On Your Toes

OYT-EngelStudio Cast, 1952 (Columbia/Sony) 3 out of 5 stars (3 / 5) One of musical director/conductor Lehman Engel’s sturdier studio-cast efforts, this rendering of the 1936 hit by Richard Rodgers and Lorenz Hart tries harder than most in the series to sound like a cast album of a stage production. The orchestrations hew closely to Hans Spialek’s originals; Engel even throws in a convincing entr’acte, and his conducting brings out all the urban excitement of the “Slaughter on Tenth Avenue” ballet. Jack Cassidy’s tenor brings sensuousness to “There’s a Small Hotel” and “It’s Got to Be Love.” Portia Nelson is equally effective with “Glad to Be Unhappy,” and Laurel Shelby, a wonderfully dry musical comedian, chews her consonants stylishly in “The Heart Is Quicker Than the Eye” and “Too Good for the Average Man.” The song order is quite inaccurate, some numbers are assigned to the wrong characters, and the album is capped by one of Engel’s annoying greatest-hits finales. Still, it has plenty of theatrical personality — and, of course, the score is evergreen. — Marc Miller

OYT-RevivalBroadway Cast, 1954 (Capitol/Angel) 2 out of 5 stars (2 / 5) The 1954 revival of On Your Toes starred premiere danseuse Vera Zorina, who had starred in the 1937 London production and the 1939 movie version. But she’s not heard on the cast album — because her character, Vera Barnova, does no singing. Nor is this recording at all faithful to the tone of the show as originally conceived and written; Don Walker’s arrangements, adept enough in their brassy way, don’t feel right for this comparatively gentle and witty score. Light-on-his-feet leading man Bobby Van is also light of voice, and his love interest, Kay Coulter, is a nonentity even in such can’t-miss material as “There’s a Small Hotel” and “Glad to Be Unhappy.” Joshua Shelley, a reliable Broadway pro, is almost unintelligible in “Too Good for the Average Man,” But this Capitol recording, long out of print and belatedly reissued on CD (with too much treble in the mix), does have its ace in the hole: Elaine Stritch, serving up an unforgettable performance of “You Took Advantage of Me.” It’s a rare instance of a Rodgers and Hart interpolation actually helping one of their scores. — M.M.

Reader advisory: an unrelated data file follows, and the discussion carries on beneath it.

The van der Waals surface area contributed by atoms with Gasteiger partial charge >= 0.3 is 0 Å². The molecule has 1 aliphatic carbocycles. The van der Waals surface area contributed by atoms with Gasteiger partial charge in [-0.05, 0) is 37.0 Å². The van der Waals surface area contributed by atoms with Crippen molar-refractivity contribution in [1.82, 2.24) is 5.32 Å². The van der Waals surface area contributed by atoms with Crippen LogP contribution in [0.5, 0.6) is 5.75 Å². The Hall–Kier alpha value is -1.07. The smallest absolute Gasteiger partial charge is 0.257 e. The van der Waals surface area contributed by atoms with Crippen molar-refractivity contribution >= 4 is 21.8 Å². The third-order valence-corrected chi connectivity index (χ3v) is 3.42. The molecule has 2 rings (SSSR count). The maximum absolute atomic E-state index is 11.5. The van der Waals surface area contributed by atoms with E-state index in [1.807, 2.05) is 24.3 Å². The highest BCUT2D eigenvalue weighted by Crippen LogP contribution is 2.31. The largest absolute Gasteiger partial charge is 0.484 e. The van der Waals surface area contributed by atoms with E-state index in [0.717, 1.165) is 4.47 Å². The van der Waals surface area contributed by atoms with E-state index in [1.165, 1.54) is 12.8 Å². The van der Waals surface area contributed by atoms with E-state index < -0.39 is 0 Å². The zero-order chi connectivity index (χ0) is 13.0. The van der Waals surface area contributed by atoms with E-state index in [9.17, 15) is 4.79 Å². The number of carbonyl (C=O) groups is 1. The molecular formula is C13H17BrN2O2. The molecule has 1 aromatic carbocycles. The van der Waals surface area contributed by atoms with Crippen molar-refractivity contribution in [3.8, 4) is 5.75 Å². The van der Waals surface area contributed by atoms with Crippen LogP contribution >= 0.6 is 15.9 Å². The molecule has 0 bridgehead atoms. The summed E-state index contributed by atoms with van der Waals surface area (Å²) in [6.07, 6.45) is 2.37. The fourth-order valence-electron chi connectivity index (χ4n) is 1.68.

OYT-MauceriBroadway Cast, 1983 (Polydor/JAY) 4 out of 5 stars (4 / 5) Director George Abbott, at age 96, returned to Broadway with this impeccably produced revival and was rewarded with a long run and critical adoration. Hans Spialek, almost as old as Abbott, was on hand to restore his orchestrations; they’re as imaginative and distinctive in 1983 as in 1936, and John Mauceri conducts them like the authority he is. Ballerina Natalia Makarova danced gracefully in this show and also proved herself to be a knockout comedian, but you won’t find her on the cast album. However, you will find Christine Andreas, offering a definitive “Glad to Be Unhappy.” She overpowers her leading man, Lara Teeter, a brilliant dancer but an uncertain singer. Nor does Dina Merrill, thin of voice and not naturally funny, quite measure up in “The Heart Is Quicker Than the Eye” or “Too Good for the Average Man” — but, luckily for her, she’s wonderfully partnered in “Average Man” by George S. Irving. Overall, this digital stereo recording is a fine preservation of a joyful production. The CD edition includes an extended “Slaughter on Tenth Avenue,” the “Princess Zenobia” ballet, and a sensitive “Quiet Night” reprise by Irving. — M.M.